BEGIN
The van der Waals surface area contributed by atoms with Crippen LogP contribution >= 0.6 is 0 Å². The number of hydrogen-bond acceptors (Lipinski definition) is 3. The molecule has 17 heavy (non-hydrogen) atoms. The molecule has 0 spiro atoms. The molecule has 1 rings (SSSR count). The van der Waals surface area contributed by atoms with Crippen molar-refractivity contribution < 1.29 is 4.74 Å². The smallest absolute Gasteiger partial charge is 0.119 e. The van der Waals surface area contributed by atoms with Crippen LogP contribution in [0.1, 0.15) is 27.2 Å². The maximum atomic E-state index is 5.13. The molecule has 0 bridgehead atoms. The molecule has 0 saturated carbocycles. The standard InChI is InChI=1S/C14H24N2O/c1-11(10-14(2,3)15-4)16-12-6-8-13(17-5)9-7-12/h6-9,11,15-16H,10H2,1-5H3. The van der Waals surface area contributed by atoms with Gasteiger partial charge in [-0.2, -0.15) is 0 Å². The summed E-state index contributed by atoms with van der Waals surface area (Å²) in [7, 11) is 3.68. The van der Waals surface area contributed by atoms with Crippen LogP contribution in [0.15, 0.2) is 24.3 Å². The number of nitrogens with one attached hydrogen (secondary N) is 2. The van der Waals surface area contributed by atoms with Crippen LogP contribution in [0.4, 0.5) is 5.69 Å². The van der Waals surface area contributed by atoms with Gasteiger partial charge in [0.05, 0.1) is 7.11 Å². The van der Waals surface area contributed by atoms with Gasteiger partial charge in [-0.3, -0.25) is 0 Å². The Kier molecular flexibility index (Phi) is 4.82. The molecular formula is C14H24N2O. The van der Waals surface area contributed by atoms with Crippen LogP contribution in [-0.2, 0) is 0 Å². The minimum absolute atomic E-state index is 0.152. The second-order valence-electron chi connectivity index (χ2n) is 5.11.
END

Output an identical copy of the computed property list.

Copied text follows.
The van der Waals surface area contributed by atoms with Crippen LogP contribution >= 0.6 is 0 Å². The number of hydrogen-bond acceptors (Lipinski definition) is 3. The molecule has 17 heavy (non-hydrogen) atoms. The molecule has 0 spiro atoms. The molecule has 1 rings (SSSR count). The van der Waals surface area contributed by atoms with Crippen molar-refractivity contribution < 1.29 is 4.74 Å². The smallest absolute Gasteiger partial charge is 0.119 e. The van der Waals surface area contributed by atoms with Crippen LogP contribution in [0.1, 0.15) is 27.2 Å². The maximum atomic E-state index is 5.13. The molecule has 0 bridgehead atoms. The molecule has 0 saturated carbocycles. The standard InChI is InChI=1S/C14H24N2O/c1-11(10-14(2,3)15-4)16-12-6-8-13(17-5)9-7-12/h6-9,11,15-16H,10H2,1-5H3. The van der Waals surface area contributed by atoms with Gasteiger partial charge in [-0.2, -0.15) is 0 Å². The summed E-state index contributed by atoms with van der Waals surface area (Å²) in [7, 11) is 3.68. The van der Waals surface area contributed by atoms with Crippen LogP contribution in [0.15, 0.2) is 24.3 Å². The number of nitrogens with one attached hydrogen (secondary N) is 2. The van der Waals surface area contributed by atoms with Crippen LogP contribution in [0.4, 0.5) is 5.69 Å². The van der Waals surface area contributed by atoms with Gasteiger partial charge in [0.05, 0.1) is 7.11 Å². The van der Waals surface area contributed by atoms with Gasteiger partial charge in [-0.3, -0.25) is 0 Å². The Kier molecular flexibility index (Phi) is 4.82. The molecular formula is C14H24N2O. The van der Waals surface area contributed by atoms with Crippen LogP contribution in [-0.2, 0) is 0 Å². The minimum absolute atomic E-state index is 0.152. The second-order valence-electron chi connectivity index (χ2n) is 5.11.